This time, it’s « Come Home Again » by Es Devlin in collaboration with Cartier at The Tate Modern Garden – on view for 11 days
Cartier’s publicity states: « Cartier FOR NATURE – The natural world is a source of inspiration and a beauty to protect for the Maison. Cartier supports its conservation through responsible sourcing and production, in tandem with programmes that support biodiversity, healthy ecosystems and a number of communities around the globe who play an important role in protecting the planet. » and continues with « An illuminated choral sculpture highlighting the 243 species on London’s priority list – moths, birds, beetles, wildflowers, fish and fungi – installed outside the Tate Modern opposite St. Paul’s Cathedral. The large-scale public artwork, commissioned by Cartier, proposes that a first step towards protecting the biosphere is to pay detailed attention to its inhabitants: to observe and draw them, to learn their names and remember their stories. »
« A spiritual ode to biodiversity » according to Wallpaper magazine.
According to an article in The Guardian: « Commissioned by luxury jewellery house Cartier rather than the Tate, the project marks Devlin’s latest foray into the world of brand-sponsored immersive art. The famous stage designer has worked on elaborate stage designs for all of the pop superstars as well as a partnership with Chanel, and a series of commissions for immersive Instagram-friendly brand experiences and a zoetrope-like pavilion in Cape Town for Mercedes-Benz, to showcase its electric car technology..
Her use of trees in temporary installations has raised environmental eyebrows, attracting accusations of greenwashing. Devlin trucked 400 saplings to the courtyard of Somerset House to promote the UN’s sustainable development goals, and imported another forest to Glasgow to create a silvan backdrop for the New York Times Climate Hub at Cop26 a few months later.
In a collaboration with Pangaia, for a clothing line launched as a “reminder to take action now” on climate change, each garment is printed with a quote from Devlin: “A forest of us, a symbiotic symmetry, a branching geometry that flows within us and around us but do you see it, can you feel it, do you breathe it can you find it – go and find it.”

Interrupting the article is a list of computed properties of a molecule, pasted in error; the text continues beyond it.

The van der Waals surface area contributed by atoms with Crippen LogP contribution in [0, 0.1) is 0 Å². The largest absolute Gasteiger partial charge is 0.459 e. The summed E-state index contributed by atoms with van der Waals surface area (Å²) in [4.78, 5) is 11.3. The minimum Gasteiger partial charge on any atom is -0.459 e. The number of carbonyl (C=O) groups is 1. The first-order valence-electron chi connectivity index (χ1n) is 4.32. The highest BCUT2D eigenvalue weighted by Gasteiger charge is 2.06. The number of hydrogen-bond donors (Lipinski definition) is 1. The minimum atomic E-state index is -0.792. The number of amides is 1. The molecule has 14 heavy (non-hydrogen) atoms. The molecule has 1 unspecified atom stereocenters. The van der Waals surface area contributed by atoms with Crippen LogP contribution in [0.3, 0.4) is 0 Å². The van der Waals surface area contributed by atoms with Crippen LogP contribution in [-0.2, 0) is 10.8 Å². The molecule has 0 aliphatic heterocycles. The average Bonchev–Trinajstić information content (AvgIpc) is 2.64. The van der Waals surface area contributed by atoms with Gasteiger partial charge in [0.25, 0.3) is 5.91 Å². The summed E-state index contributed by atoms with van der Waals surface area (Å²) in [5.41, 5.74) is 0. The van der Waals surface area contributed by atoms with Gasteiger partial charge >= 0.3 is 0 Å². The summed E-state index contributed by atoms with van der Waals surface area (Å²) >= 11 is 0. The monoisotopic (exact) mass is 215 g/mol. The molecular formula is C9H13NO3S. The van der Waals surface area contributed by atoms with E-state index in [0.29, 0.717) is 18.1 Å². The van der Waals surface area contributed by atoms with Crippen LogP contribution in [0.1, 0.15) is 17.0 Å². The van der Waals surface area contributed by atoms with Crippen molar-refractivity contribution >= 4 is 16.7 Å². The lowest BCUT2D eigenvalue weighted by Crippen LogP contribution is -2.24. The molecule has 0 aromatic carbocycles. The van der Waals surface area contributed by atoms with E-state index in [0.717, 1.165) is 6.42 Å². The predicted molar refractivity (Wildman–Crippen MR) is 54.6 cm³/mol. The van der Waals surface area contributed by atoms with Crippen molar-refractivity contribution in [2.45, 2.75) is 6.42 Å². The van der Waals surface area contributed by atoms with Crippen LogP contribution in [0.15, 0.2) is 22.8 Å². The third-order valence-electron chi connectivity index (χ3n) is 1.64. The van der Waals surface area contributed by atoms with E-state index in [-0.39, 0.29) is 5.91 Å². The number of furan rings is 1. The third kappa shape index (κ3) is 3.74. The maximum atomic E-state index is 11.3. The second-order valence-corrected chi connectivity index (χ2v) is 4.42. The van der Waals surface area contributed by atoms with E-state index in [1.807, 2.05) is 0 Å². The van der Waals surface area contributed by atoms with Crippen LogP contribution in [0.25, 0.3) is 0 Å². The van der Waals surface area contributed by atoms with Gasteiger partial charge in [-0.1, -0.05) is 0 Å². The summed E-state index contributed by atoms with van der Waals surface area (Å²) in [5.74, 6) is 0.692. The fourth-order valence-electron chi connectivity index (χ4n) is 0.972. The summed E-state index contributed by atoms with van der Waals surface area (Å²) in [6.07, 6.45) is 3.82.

Such environmental platitudes can sometimes feel at odds with the resource-intensive reality of her work. For a recent fashion show for Yves Saint Laurent in the Moroccan desert, Devlin dug a big circular pond and bathed the surrounding sand dunes in clouds of artificial mist – just as Morocco was suffering the worst drought in 40 years. » Editors, influencers and VIPs jetted in for the event that lasted for 15 minutes…
Also according to the article in The Guardian, the work has the look of an animal-themed wedding chapel.
According to the creator of the work: “A dome originally meant a home. The work invites us to see, hear and feel our home, our city as an interconnected web of species and cultures, to learn and remember the names and sing those under threat into continued existence.”
That is in stark contrast to the gold and diamond mining processes necessary for creating the jewelry, watches and accessories for the Maison Cartier…
« a first step towards protecting the biosphere is to pay detailed attention to its inhabitants: to observe and draw them, to learn their names and remember their stories. » ?
“sing those under threat into continued existence.” ?
What becomes of the wildlife, moths, birds, beetles, wildflowers, fish and fungi after deforestation for gold mining and contamination of the soil, water and air in the Amazon region?